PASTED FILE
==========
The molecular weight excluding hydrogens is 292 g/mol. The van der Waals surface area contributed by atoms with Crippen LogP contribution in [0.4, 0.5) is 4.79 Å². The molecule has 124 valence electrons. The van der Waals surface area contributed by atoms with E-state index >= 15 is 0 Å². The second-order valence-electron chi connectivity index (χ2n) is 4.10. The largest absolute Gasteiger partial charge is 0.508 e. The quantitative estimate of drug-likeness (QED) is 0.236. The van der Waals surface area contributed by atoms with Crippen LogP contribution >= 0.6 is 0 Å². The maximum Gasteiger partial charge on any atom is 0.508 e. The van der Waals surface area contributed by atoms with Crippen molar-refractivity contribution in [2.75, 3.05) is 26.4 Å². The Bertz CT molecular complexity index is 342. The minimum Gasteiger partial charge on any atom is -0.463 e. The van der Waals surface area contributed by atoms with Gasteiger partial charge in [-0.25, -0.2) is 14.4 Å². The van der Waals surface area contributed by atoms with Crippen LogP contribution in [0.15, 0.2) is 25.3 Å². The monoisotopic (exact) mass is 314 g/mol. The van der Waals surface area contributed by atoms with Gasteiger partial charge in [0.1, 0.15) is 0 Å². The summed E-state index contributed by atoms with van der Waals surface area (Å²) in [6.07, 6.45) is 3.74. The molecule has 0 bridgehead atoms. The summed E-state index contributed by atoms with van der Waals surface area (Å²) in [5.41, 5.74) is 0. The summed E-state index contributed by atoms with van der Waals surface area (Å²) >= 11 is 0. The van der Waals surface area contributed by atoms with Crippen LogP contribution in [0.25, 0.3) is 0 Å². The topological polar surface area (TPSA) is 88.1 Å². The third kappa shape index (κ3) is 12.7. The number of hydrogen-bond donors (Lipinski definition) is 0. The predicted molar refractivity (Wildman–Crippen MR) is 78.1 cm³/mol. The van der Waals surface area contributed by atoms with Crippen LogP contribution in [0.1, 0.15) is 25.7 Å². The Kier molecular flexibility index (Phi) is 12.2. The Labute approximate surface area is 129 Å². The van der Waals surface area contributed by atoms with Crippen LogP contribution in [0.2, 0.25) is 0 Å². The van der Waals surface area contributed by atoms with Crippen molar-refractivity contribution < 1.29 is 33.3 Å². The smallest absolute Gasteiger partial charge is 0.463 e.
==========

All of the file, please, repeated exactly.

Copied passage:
The molecular weight excluding hydrogens is 292 g/mol. The van der Waals surface area contributed by atoms with Crippen LogP contribution in [0.4, 0.5) is 4.79 Å². The molecule has 124 valence electrons. The van der Waals surface area contributed by atoms with E-state index >= 15 is 0 Å². The second-order valence-electron chi connectivity index (χ2n) is 4.10. The largest absolute Gasteiger partial charge is 0.508 e. The quantitative estimate of drug-likeness (QED) is 0.236. The van der Waals surface area contributed by atoms with Crippen LogP contribution >= 0.6 is 0 Å². The maximum Gasteiger partial charge on any atom is 0.508 e. The van der Waals surface area contributed by atoms with Crippen molar-refractivity contribution in [2.75, 3.05) is 26.4 Å². The Bertz CT molecular complexity index is 342. The minimum Gasteiger partial charge on any atom is -0.463 e. The van der Waals surface area contributed by atoms with Gasteiger partial charge in [-0.25, -0.2) is 14.4 Å². The van der Waals surface area contributed by atoms with Crippen LogP contribution in [0.15, 0.2) is 25.3 Å². The monoisotopic (exact) mass is 314 g/mol. The van der Waals surface area contributed by atoms with Gasteiger partial charge in [0.1, 0.15) is 0 Å². The summed E-state index contributed by atoms with van der Waals surface area (Å²) in [6.07, 6.45) is 3.74. The molecule has 0 bridgehead atoms. The summed E-state index contributed by atoms with van der Waals surface area (Å²) in [5.41, 5.74) is 0. The summed E-state index contributed by atoms with van der Waals surface area (Å²) >= 11 is 0. The van der Waals surface area contributed by atoms with Crippen LogP contribution in [0.25, 0.3) is 0 Å². The topological polar surface area (TPSA) is 88.1 Å². The third kappa shape index (κ3) is 12.7. The number of hydrogen-bond donors (Lipinski definition) is 0. The predicted molar refractivity (Wildman–Crippen MR) is 78.1 cm³/mol. The van der Waals surface area contributed by atoms with Crippen LogP contribution in [0.1, 0.15) is 25.7 Å². The Kier molecular flexibility index (Phi) is 12.2. The Labute approximate surface area is 129 Å². The van der Waals surface area contributed by atoms with Crippen LogP contribution in [0.2, 0.25) is 0 Å². The van der Waals surface area contributed by atoms with Crippen molar-refractivity contribution < 1.29 is 33.3 Å². The smallest absolute Gasteiger partial charge is 0.463 e.